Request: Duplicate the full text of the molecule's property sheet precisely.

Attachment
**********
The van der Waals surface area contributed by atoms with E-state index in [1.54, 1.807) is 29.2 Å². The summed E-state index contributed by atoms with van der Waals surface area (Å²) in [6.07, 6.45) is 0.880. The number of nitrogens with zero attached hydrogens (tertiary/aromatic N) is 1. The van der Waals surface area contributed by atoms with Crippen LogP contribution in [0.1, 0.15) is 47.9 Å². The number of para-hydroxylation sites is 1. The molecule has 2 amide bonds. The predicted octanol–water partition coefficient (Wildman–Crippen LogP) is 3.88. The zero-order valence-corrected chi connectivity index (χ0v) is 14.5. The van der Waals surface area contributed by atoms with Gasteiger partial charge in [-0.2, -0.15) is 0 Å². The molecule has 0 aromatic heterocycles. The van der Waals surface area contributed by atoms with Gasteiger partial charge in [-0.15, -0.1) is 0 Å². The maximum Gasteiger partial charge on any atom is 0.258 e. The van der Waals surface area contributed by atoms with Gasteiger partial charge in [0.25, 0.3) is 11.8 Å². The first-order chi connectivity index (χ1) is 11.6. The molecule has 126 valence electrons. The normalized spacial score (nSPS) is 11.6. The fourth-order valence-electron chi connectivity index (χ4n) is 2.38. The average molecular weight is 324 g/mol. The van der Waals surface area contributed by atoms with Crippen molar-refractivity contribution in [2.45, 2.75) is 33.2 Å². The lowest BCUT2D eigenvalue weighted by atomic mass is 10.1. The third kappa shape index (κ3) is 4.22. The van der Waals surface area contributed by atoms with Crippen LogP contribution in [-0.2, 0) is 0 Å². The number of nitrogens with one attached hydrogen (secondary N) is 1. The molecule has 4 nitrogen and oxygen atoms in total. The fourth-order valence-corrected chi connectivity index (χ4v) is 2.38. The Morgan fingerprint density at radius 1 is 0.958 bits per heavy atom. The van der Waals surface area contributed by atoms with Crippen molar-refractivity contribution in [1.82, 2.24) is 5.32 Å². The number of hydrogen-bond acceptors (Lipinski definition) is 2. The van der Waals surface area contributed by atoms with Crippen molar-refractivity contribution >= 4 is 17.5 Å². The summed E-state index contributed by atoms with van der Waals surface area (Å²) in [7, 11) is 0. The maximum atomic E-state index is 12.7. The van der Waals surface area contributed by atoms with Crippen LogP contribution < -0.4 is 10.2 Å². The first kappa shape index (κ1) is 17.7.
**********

The van der Waals surface area contributed by atoms with E-state index in [1.54, 1.807) is 29.2 Å². The summed E-state index contributed by atoms with van der Waals surface area (Å²) in [6.07, 6.45) is 0.880. The number of nitrogens with zero attached hydrogens (tertiary/aromatic N) is 1. The van der Waals surface area contributed by atoms with Crippen LogP contribution in [0.1, 0.15) is 47.9 Å². The number of para-hydroxylation sites is 1. The molecule has 2 amide bonds. The predicted octanol–water partition coefficient (Wildman–Crippen LogP) is 3.88. The zero-order valence-corrected chi connectivity index (χ0v) is 14.5. The van der Waals surface area contributed by atoms with Gasteiger partial charge in [-0.2, -0.15) is 0 Å². The molecule has 0 aromatic heterocycles. The van der Waals surface area contributed by atoms with Gasteiger partial charge in [-0.15, -0.1) is 0 Å². The maximum Gasteiger partial charge on any atom is 0.258 e. The van der Waals surface area contributed by atoms with Gasteiger partial charge in [0.25, 0.3) is 11.8 Å². The first-order chi connectivity index (χ1) is 11.6. The molecule has 126 valence electrons. The normalized spacial score (nSPS) is 11.6. The fourth-order valence-electron chi connectivity index (χ4n) is 2.38. The average molecular weight is 324 g/mol. The van der Waals surface area contributed by atoms with Crippen molar-refractivity contribution in [2.45, 2.75) is 33.2 Å². The lowest BCUT2D eigenvalue weighted by atomic mass is 10.1. The third kappa shape index (κ3) is 4.22. The van der Waals surface area contributed by atoms with Crippen LogP contribution in [-0.2, 0) is 0 Å². The number of nitrogens with one attached hydrogen (secondary N) is 1. The molecule has 4 nitrogen and oxygen atoms in total. The fourth-order valence-corrected chi connectivity index (χ4v) is 2.38. The Morgan fingerprint density at radius 1 is 0.958 bits per heavy atom. The van der Waals surface area contributed by atoms with Crippen molar-refractivity contribution in [1.82, 2.24) is 5.32 Å². The number of hydrogen-bond acceptors (Lipinski definition) is 2. The van der Waals surface area contributed by atoms with Crippen molar-refractivity contribution >= 4 is 17.5 Å². The summed E-state index contributed by atoms with van der Waals surface area (Å²) in [7, 11) is 0. The maximum atomic E-state index is 12.7. The van der Waals surface area contributed by atoms with Crippen LogP contribution < -0.4 is 10.2 Å². The first kappa shape index (κ1) is 17.7.